1-minute hike: Birch Point Trail, Maine Coastal Islands National Wildlife Refuge in Steuben

Difficulty: Easy-moderate. Birch Point Trail is a little more than 4 miles, round trip, and travels over fairly even terrain. Most of the trail is wide and smooth. At the far end of the hike, the short trail to Lobster Point and the small loop trail to Birch Point are both narrow and require more attention to footing.

How to get there: Take Pigeon Hill Road off Route 1 in Steuben and follow it to the end. The parking area for the Birch Point Trail is 5.8 miles from Route 1, and the parking area for the Hollingsworth Trail is 6.2 miles from Route 1.

Information: The Maine Coastal Islands National Wildlife Refuge Complex, formerly called the Petit Manan National Wildlife Refuge Complex, contains 47 offshore islands and three coastal parcels, totalling more than 7,400 acres. The refuge complex is managed by the U.S. Fish and Wildlife Service as a part of the National Wildlife Refuge System.

Refuge management are primarily concerned with restoring and managing colonies of nesting seabirds. Refuge islands provide habitat for terns, puffins, razorbills, black guillemots, Leach’s storm-petrels, laughing gulls, common eiders, wading birds and bald eagles. The mainland divisions provide habitat for songbirds, shorebirds and waterfowl.

The 2,166-acre Petit Manan Point Division in Steuben is one of the three coastal parcels of the refuge complex. It features two interpretive hiking trails — the Hollingsworth Trail (a 1.5-mile loop) and the Birch Point Trail (about 4 miles round trip) — that are open to the public from dawn to dusk.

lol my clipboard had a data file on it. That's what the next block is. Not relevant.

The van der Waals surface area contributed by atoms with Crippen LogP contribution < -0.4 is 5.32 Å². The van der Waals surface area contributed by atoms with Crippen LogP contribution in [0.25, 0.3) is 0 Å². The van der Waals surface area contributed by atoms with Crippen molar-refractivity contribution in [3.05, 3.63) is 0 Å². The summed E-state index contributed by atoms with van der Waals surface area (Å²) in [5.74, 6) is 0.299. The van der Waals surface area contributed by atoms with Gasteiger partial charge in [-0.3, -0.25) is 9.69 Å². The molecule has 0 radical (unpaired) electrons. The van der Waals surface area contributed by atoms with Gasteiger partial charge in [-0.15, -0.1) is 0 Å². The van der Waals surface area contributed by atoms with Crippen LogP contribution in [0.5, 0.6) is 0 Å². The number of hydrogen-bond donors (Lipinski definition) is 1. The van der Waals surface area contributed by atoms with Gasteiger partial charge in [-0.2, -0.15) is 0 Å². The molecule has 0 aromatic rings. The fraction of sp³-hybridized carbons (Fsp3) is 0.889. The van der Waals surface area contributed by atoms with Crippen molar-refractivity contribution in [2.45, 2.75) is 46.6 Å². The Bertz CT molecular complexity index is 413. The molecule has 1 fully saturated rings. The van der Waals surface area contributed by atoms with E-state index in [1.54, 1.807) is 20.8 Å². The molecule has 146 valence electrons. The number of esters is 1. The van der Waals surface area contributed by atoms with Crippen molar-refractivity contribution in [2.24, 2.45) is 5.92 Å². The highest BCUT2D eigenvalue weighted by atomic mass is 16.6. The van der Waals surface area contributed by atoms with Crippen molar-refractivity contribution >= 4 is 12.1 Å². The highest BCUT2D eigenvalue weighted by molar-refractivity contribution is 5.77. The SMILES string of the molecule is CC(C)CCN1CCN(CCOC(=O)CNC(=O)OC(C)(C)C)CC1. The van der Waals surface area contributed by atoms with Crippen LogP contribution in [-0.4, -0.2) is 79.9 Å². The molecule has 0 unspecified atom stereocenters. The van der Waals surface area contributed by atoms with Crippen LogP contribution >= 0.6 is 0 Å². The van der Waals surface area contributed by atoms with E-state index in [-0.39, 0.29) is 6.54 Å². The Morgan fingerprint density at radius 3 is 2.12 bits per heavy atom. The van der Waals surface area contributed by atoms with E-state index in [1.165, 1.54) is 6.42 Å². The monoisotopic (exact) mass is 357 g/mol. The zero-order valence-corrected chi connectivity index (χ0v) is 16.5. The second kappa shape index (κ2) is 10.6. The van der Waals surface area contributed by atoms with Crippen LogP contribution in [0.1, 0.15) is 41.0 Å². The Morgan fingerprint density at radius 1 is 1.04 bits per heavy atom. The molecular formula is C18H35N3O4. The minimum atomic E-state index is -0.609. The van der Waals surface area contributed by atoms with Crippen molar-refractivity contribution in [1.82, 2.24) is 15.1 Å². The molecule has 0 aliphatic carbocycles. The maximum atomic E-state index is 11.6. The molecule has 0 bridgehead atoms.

The trails lead walkers through a variety of habitat, such as jack pine stands, coastal raised heath peatlands, blueberry barrens, old hayfields, fresh and saltwater marshes, cedar swamps, granite shores and cobble beaches. Interpretive signs help hikers understand their surroundings.

The Birch Point Trail starts in a blueberry field, then passes through mixedwood forest and leads to the salt marshes of Dyer Bay. Chairs and benches are located at several of the interpretive signs along the trail.

About a mile from the trailhead, a side trail leads to the shore (to the right if you’re heading away from the parking area) to a viewpoint of Carrying Place Cove and a rest area, complete with Adirondack chairs and an interpretive sign about why coves are important to animals such as seabirds.

The Birch Point Trail, continues through the forest. Near the far end, the trail comes to a juncture marked by a sign. If you turn right, you’ll head toward Lobster Point, the home of porcupines, which have stripped many trees of their bark. Along the way, you will pass a salt marsh (and interpretive sign about it) and cross over some bog bridges before reaching the end of the trail at a viewpoint and chairs by the water.